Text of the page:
We ate take-away food at the places the locals eat and had opportunities to engage in real conversation.

This community survives by fishing and there are small boats everywhere. This little boy had been out with his dad.

Sister was on shore to pull them in and politely refused Dan's offer to help.

These guys were shooting hoops in the school yard and stopped long enough to get their picture taken.

We wandered through the well maintained cemetery.

We encountered this little cutie being pushed in a stroller by her big sister.

This is the view of one of the two streets that run the length of the island.

As we prepare to say goodbye to the Bahamas, we are reflecting on our time here and treasuring our last day at this Grand Cay.

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Location:Grand Cay, Bahamas

Wednesday, March 12, 2014

Homeward Bound

After Rock Sound, we spent a couple of nights at our old stomping ground, Hatchet Bay. This was one of Dan's favorite fishing spots from last year. He went out our first day there and came back pretty quickly with this guy.

The second night there we had a delicious meal of stone crabs that we purchased from a fisherman at the docks. We decided to move quickly through Eleuthera this year in order to make it to a songwriters festival in Hope Town.

We spent one night at Spanish Wells. This is the view from our anchorage.
We then headed to Hope Town where we met up with our Canadian friends, George and Jackie on Heritage and Guy and Louise on Miss Ellie.

We really enjoyed the performers at the Patrick Davis Hope Town Songwriters Festival. They are a talented bunch who have written hit songs for established country artists, but are also good singers and musicians in their own right. A couple of our favorites were Casey James, who had been on American Idol, and Jessie Rice, who cowrote the song "Cruise" which was a big hit by Florida Georgia Line. It was a fun couple of nights listening to good music in a beautiful setting.

After a relaxing week in Hope Town, we anchored at Matt Lowes Cay for a night. In the morning, we snorkeled on Mermaid Reef outside of Marsh Harbor. There Dan learned that feeding Cheerios to the fish is best left for the end of your snorkel. He couldn't shake a huge school of fish that followed him around long after the food was gone.

We then moved on to Man O War. This is a pretty little town known for boat building. It is also the only dry community we have encountered in the Bahamas.

This is one of several churches we saw in Man O War.

We next spent a few nights at Treasure Cay, waiting out a big blow. There is a nice marina with good provisioning available. We had been hearing about the beautiful beach here from other cruisers. It was long and pretty, but we can't say it was better than many others we have seen in the Bahamas. There are just a lot of spectacular beaches here.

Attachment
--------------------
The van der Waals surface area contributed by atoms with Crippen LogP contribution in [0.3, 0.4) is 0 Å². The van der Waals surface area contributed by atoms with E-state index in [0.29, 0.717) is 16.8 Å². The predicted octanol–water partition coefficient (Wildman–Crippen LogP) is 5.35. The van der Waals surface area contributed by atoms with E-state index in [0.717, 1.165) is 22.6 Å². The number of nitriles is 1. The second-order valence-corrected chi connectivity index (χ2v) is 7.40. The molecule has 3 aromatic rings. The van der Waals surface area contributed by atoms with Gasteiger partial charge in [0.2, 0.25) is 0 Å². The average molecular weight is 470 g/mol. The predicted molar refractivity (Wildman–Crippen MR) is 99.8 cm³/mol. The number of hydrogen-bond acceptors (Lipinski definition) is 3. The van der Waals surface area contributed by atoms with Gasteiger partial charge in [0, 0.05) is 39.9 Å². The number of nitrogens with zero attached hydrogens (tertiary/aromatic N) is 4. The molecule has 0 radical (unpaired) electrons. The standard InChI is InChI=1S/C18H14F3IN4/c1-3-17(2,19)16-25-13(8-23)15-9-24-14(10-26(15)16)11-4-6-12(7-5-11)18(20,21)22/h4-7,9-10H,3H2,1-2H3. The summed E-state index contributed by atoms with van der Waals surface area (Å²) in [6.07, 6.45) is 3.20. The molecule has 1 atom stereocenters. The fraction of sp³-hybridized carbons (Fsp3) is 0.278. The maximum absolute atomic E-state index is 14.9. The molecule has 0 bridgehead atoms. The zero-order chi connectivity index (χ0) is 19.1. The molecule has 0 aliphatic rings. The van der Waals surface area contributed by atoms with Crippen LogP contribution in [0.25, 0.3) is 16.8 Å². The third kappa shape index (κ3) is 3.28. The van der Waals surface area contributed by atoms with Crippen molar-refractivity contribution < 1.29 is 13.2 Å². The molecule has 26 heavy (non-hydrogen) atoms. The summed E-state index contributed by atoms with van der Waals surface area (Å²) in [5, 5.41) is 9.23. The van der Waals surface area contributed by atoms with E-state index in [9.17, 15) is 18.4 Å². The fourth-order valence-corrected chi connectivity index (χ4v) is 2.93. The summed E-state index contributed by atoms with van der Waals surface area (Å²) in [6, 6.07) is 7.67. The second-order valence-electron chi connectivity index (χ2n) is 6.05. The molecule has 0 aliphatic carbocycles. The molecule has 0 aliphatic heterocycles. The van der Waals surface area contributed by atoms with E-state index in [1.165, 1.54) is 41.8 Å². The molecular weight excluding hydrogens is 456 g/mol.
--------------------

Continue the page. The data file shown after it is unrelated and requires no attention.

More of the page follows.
After leaving Treasure Cay, we stopped at the uninhabited Powell Cay. We took a long walk on the ocean side and found a lot of shells and a couple more sea beans.

We then spent a night at Allans-Pensacola, where we met up with Greg from Rainbeau, whom we had first met in St. Augustine. He is looking to cross back to the US the same time we are, so we may have a buddy boat for that crossing. He understands though that we sail fast. When you have a 30 hour crossing ahead of you, you don't want to slow down for another boat. At least that is our attitude, hence our previous solo crossings. We might not be the best people to buddy boat with, but are probably better than nothing for a solo sailor.

We are currently at Fox Town, our next to last anchorage before crossing.
This is a typical Bahamian village, not touristy like some of our recent stops in the Abacos. We went into town and had a delicious lunch of grilled hogfish and cracked conch. We watched some black tipped sharks circling in the harbor near a fish cleaning station and we talked to some friendly locals. These last few nights have been the kind of experience we most enjoy in the Bahamas: the remote, isolated anchorages and the small communities where there the local residents dramatically outnumber the boaters. These will be the places we will look back on most fondly when we are back home.

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Location:The Abacos

Wednesday, February 19, 2014

Back to Eleuthera

After a one night stop at Little San Salvador, which is owned by a cruise ship line, we sailed into the Cape Eleuthera Resort and Yacht Club. It is a beautiful place that saw better times back in the 1970's when there was a world class golf course on the property. They sustained extensive damage from Hurricane Andrew and we saw foundations of small cottages that were destroyed at that time. It is now under new management and the staff is very friendly and helpful. Pascal's Restaurant had just opened the week before we arrived and we had two delicious meals there. Since we rarely stay at marinas and eat in restaurants, we dubbed these two days, "Dan and Laurie's vacation."

While at Cape Eleuthera, we toured the Island School and the Cape Eleuthera Institute. The school opened in 1998 with a goal of conserving marine life and providing alternative food sources and jobs for the residents of South Eleuthera. The yacht club (owned by Dick DeVos from Grand Rapids, Michigan) donated 18 acres of land to the school. They now have local middle school students who study there as well as high school and college students from around the world.

All of the high school students who come to the school for a semester of "Study Abroad Learning," get certified in SCUBA. They also train and complete either a four mile open swim or a half-marathon run at the end of the semester.

One of the students, Alisha, gave us a tour and explained research projects involving marine life and sustainable development initiatives.